|Things are looking up in the OC.|
Family Promise of Orange County, CA becomes our seventh Affiliate in the Golden State and fourth in the LA area. It also serves as the first of two Orange Counties to open Affiliates this year. While the OC is famous as a wealthy suburb to LA and while much of the county has a high per capita income, homelessness is a major problem. An estimated 1,000 families live in motels in Orange County. This does not even touch the number in shelters, doubled up or staying in cars and other unsuitable sites.
Efforts began with a community meeting at First Presbyterian Church in Orange. Development really began picking up speed early in 2011 when a retired business consultant and part-time professor named Bernie Jeltema took the reins. By the end of the year the affiliate had gotten its 13 hosts, secured significant funding and renovated space at First Methodist Church of Orange into a Day Center. Casey Crosbie was hired as director and he and Bernie were able to attend the national conference. Delays in construction postponed the actual opening until February.
The first host congregation was St. Mark Presbyterian Church in Newport Beach which set up rooms to look like a bed and breakfast, complete with mints on the pillows.
The first two families in were a single mom with two kids, ages 6 and 10. Though she has a BA, divorce and subsequent unemployment eventually cost her family its housing. She came to FPOC after staying in a winter shelter housed in a single large auditorium. The second family is a mom, dad and three kids from 5 to 10. Mom has a job but not enough income to keep housing and they left a doubled up situation seeking a program that would get them back on their feet.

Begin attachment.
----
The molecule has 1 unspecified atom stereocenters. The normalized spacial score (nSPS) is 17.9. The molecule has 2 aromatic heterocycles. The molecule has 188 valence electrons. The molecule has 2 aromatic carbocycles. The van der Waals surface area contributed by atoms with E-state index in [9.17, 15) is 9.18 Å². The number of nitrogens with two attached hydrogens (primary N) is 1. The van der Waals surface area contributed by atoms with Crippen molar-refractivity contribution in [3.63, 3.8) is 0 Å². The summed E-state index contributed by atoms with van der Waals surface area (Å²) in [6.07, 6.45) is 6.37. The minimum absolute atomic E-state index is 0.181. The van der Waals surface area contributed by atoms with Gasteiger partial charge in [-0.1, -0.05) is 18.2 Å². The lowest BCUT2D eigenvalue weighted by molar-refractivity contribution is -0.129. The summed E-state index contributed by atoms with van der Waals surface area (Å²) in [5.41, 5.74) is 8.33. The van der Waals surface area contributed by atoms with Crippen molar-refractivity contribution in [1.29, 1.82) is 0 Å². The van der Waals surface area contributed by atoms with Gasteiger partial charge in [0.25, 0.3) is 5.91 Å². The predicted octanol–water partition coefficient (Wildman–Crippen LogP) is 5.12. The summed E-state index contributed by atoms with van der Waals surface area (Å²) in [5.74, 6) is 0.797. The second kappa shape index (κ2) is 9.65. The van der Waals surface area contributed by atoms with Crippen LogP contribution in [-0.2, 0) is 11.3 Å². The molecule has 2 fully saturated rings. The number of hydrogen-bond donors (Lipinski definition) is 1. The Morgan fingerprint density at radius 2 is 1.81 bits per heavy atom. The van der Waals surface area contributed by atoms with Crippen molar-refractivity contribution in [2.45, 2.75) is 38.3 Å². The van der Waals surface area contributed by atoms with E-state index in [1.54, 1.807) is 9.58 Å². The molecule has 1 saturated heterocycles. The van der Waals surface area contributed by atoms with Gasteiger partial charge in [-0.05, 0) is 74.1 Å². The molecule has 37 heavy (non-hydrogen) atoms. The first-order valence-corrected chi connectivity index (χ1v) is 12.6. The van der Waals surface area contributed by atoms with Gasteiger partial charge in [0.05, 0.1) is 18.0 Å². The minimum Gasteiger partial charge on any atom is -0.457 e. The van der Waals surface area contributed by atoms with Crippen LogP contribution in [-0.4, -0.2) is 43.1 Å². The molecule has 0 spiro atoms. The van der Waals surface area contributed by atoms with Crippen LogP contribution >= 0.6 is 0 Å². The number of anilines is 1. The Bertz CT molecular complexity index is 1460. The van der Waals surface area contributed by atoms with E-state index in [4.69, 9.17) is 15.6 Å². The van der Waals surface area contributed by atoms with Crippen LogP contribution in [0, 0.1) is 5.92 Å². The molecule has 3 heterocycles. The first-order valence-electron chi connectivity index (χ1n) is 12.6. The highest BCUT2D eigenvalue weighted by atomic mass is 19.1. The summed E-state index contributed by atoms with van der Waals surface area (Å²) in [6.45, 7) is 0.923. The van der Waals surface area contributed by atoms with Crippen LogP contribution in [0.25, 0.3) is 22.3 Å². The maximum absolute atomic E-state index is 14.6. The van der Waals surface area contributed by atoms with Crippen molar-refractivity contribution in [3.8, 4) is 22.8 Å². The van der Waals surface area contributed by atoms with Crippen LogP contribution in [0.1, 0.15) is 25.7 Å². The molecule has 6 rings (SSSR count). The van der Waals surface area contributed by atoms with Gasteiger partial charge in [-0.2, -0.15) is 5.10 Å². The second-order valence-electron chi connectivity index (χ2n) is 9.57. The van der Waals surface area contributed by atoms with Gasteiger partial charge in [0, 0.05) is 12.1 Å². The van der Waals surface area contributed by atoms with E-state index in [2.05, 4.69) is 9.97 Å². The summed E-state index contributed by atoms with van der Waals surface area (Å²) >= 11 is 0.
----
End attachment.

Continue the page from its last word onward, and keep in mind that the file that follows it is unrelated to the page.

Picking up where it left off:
Already the power of volunteers is evident: The mom in the first family got an interview through an overnight host who knew the owner of a company at which she had applied.
Family Promise of Clear Creek, TX is located in the area of the Houston metroplex that is dominated by NASA and marks the 13th affiliate in the Lone Star State. Touching three counties, it is generally middle class, but has no services other than those in downtown Houston for homeless families.
|Director Pat Hughes and Trustees.|
The initial community meeting was held at St. Andrews Episcopal Church and FPCC served its first family this February, with a full complement of 13 congregations, a day center at Clear Lake UMC, a van and funding from diverse sources, including a very successful cardboard box city. The director is Pat Hughes, a highly experienced social service professional.
The first host was St. Andrew’s, and the first week was busy, with the network full within days. The day after Valentine’s Day, one of the guests, an 11 year old, asked a volunteer if she had a good holiday. The volunteer said yes and asked the girl about hers—she responded that she had had the best Valentine’s Day ever; praising the goody bags from the congregations and the wonderful environment she was in.
This extends to the parents as well: one of the moms has already gotten a job; another is getting tutoring for her GED by a volunteer from a congregation.